Powerpoint is one of the most useful tools in a lecturer’s arsenal and its presentations great for both delivering lectures and for creating resources that students can download from Blackboard and revisit in their own time.
However, potential problems can arise when uploading large PowerPoint files to your Blackboard sites:
- Large files can quickly eat up the standard 500MB file allowance provided for each Blackboard site. You may find that you are soon unable to upload documents at all.
- Large files can be difficult for students to access, especially if their internet is slow.
- Transitions can be sluggish and images may be slow to load, even causing PowerPoint to crash.
But fear not! There are simple steps that you can take to ensure that your PowerPoint presentations are manageable.
Avoid Large Images
Images should generally be no bigger than 1920×1080 pixels and below 400 – 500kb,
We recommend using JPEGs as your file type for images when possible. These will generally have the lowest resolution. If part of your image has a transparent background, however, you will have to save the image as PNG instead. If you notice an image is exceptionally large in your presentation, right click then Save as Picture and select JPEG as the file type. Replace the existing image with your new JPEG and this may do the trick.
Compress Existing Large Images
To compress images in PowerPoint, first select a picture in your presentation. The Picture Format tab will then appear in the main PowerPoint ribbon. Navigate to it and select the Compress Pictures option:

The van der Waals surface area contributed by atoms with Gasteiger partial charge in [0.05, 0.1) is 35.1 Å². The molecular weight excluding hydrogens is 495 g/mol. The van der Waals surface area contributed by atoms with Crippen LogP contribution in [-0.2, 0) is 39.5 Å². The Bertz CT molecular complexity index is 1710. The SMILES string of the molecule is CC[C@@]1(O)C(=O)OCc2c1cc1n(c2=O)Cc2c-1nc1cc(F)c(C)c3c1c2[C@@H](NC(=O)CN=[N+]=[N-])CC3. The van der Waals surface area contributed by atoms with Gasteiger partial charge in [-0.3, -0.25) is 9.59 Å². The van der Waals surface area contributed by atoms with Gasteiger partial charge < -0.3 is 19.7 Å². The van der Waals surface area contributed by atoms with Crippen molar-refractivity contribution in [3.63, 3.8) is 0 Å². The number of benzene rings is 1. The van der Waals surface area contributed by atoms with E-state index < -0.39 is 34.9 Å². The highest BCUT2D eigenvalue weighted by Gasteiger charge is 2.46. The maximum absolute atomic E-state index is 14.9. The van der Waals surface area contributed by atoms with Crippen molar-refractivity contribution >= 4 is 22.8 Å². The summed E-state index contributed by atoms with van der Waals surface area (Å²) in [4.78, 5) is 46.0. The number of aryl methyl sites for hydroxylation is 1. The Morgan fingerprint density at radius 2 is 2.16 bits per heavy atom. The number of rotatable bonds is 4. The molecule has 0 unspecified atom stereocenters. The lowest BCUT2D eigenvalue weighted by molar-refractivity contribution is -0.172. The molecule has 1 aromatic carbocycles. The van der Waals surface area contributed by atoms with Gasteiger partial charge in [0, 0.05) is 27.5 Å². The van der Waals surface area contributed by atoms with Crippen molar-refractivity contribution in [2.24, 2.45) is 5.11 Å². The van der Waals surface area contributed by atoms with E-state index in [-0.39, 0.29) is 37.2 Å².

A dialogue box will then appear, presenting various options. By deselecting the Compression option ‘Apply only to this picture’, you can compress all images within the presentation in one fell swoop.
Compress Media Files
Should your presentation contain media or video files, then it’s a good idea to compress them using PowerPoint’s tool. One thing to bear in mind is that if you have embedded subtitles or an alternate audio track on your video or media file, then don’t perform the compression. You’ll lose them.
On the File tab, click Info, and then in the Media Size and Performance section, click Compress Media.
PowerPoint will first give you the option to convert any files so that they can be compressed. You have the option to compress to Presentation Quality, Internet Quality and Low Quality. In our experience, we’ve found that Internet Quality is more often than not good enough.
The compression tool will do all videos in your presentation, cut any trimmed sections of videos (which is really handy when you don’t have access to video editing software) and show you how much you’ve reduced the file size by.
It is, of course, also important to ensure that any resources that students use are accessible. Microsoft provide very helpful advice on this subject at the link below.